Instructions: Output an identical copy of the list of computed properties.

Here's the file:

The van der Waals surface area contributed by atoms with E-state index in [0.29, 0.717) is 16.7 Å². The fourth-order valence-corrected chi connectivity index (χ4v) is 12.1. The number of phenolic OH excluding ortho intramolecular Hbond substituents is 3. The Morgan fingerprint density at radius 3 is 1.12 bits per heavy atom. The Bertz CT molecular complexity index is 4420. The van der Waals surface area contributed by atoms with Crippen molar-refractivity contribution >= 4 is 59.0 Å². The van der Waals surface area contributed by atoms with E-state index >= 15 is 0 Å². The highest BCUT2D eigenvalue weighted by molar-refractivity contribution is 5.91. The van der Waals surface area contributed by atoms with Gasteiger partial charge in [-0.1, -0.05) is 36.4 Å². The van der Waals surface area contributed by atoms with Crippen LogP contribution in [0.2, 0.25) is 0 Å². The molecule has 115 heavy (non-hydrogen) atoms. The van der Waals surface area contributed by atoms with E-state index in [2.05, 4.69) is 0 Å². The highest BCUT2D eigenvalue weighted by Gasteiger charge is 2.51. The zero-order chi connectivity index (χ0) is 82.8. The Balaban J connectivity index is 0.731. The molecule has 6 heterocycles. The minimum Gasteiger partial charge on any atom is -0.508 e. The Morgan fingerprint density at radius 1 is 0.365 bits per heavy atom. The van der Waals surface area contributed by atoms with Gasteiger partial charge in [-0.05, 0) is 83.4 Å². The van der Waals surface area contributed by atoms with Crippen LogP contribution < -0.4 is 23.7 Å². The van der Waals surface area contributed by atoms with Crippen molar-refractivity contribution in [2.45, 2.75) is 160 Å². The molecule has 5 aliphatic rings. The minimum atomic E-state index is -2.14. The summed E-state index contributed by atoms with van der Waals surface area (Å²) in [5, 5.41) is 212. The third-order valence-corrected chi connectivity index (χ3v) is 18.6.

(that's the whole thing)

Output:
The van der Waals surface area contributed by atoms with E-state index in [0.29, 0.717) is 16.7 Å². The fourth-order valence-corrected chi connectivity index (χ4v) is 12.1. The number of phenolic OH excluding ortho intramolecular Hbond substituents is 3. The Morgan fingerprint density at radius 3 is 1.12 bits per heavy atom. The Bertz CT molecular complexity index is 4420. The van der Waals surface area contributed by atoms with Crippen molar-refractivity contribution >= 4 is 59.0 Å². The van der Waals surface area contributed by atoms with E-state index >= 15 is 0 Å². The highest BCUT2D eigenvalue weighted by molar-refractivity contribution is 5.91. The van der Waals surface area contributed by atoms with Gasteiger partial charge in [-0.1, -0.05) is 36.4 Å². The van der Waals surface area contributed by atoms with Crippen LogP contribution in [0.2, 0.25) is 0 Å². The molecule has 115 heavy (non-hydrogen) atoms. The van der Waals surface area contributed by atoms with E-state index in [2.05, 4.69) is 0 Å². The highest BCUT2D eigenvalue weighted by Gasteiger charge is 2.51. The zero-order chi connectivity index (χ0) is 82.8. The Balaban J connectivity index is 0.731. The molecule has 6 heterocycles. The minimum Gasteiger partial charge on any atom is -0.508 e. The Morgan fingerprint density at radius 1 is 0.365 bits per heavy atom. The van der Waals surface area contributed by atoms with Gasteiger partial charge in [-0.05, 0) is 83.4 Å². The van der Waals surface area contributed by atoms with Crippen LogP contribution < -0.4 is 23.7 Å². The van der Waals surface area contributed by atoms with Crippen molar-refractivity contribution in [2.45, 2.75) is 160 Å². The molecule has 5 aliphatic rings. The minimum atomic E-state index is -2.14. The summed E-state index contributed by atoms with van der Waals surface area (Å²) in [5, 5.41) is 212. The third-order valence-corrected chi connectivity index (χ3v) is 18.6.